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There are three different types of twins:

Dichorionic diamniotic (DCDA) Twins

DCDA twins have two placentas and two separate amniotic sacs. These babies usually have different genetic material; approximately 10% will be identical.

Image: DCDA Twins


DCDA twins are usually routinely scanned monthly to assess growth and well being of each baby and for cervical assessment.

Monochorionic diamniotic (MCDA) Twins

MCDA twins have a single placenta and two separate amniotic sacs. These babies have identical genetic material.

Image: MCDA Twins


MCDA twins are routinely scanned every two weeks from 16-32 weeks to monitor for the early signs of twin-twin transfusion syndrome and can encounter other problems during pregnancy, including:

  • Acute twin-twin transfusion
  • Twin embolisation syndrome
  • Twin-reversed arterial perfusion syndrome or Acardiac twin

Monochorionic monoamniotic (MCMA) Twins

MCMA twins have a single placenta and both babies share the same amniotic sac. They also have the same genetic material.

Image: MCMA Twins


MCMA twins are scanned weekly after 24 weeks until elective delivery — usually at 32 weeks — in a major centre with a level 1 neonatal intensive care unit.  MCMA twins can be at a greater risk for:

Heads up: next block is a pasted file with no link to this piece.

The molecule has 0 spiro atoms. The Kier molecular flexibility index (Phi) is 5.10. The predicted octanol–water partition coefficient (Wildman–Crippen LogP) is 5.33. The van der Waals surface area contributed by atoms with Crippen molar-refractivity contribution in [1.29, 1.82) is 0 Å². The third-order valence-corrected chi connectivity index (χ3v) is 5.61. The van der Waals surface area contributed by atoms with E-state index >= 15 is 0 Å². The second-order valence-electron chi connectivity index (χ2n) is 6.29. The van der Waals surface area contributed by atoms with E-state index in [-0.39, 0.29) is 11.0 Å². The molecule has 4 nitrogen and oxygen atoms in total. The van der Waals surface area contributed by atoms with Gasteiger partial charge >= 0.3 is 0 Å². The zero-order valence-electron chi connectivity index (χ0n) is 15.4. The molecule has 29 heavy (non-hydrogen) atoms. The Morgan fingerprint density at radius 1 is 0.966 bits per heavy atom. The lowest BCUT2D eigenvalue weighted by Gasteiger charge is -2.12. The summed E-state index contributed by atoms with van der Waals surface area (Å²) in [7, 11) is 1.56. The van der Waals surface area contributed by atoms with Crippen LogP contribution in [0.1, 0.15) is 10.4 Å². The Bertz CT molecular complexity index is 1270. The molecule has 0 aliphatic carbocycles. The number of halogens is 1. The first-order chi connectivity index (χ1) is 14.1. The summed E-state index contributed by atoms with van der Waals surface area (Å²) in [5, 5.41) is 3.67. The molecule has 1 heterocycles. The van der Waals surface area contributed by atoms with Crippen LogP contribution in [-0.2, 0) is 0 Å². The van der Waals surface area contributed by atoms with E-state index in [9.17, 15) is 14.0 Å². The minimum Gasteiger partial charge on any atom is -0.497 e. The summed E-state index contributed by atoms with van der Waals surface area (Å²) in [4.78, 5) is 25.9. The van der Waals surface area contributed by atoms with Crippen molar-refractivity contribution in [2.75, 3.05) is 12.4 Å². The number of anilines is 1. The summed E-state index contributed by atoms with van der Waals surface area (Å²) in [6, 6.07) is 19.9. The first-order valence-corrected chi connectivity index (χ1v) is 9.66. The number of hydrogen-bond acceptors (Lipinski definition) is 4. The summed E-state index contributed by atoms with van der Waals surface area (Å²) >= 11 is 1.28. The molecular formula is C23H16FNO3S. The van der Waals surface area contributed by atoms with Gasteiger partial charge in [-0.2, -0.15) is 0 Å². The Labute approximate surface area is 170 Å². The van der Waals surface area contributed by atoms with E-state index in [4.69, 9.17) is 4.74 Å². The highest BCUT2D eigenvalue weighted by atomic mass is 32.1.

• Cord entanglement and loss of one or both fetuses
  • Acute twin-twin transfusion
  • Conjoined twins

Challenges facing all twins

All twins may potentially encounter the following special problems during pregnancy:

  • Premature delivery. The mean gestational age of delivery for twins is 36 weeks, for triplets is 33 weeks and for quadruplets is 29 weeks.  Half of all twin pregnancies will deliver prior to 36 weeks. Ultrasound can be used to monitor cervical length, which is much more accurate than pelvic clinical examination. Cervical length can identify those patients at high risk of premature delivery.
  • Growth restriction of one or both fetuses.
  • Low birth weight less than 2500 g. These infants are at significant risk of short-term and long-term health problems.
  • Greater risk for chromosomal and structural abnormalities.
  • Greater risk of fetal loss.

Your doctor will decide how often he or she wants your pregnancy monitored with ultrasound. If there is a problem identified in the fetus or with the growth, further investigations may be discussed with you, including prenatal testing such as amniocentesis or CVS.

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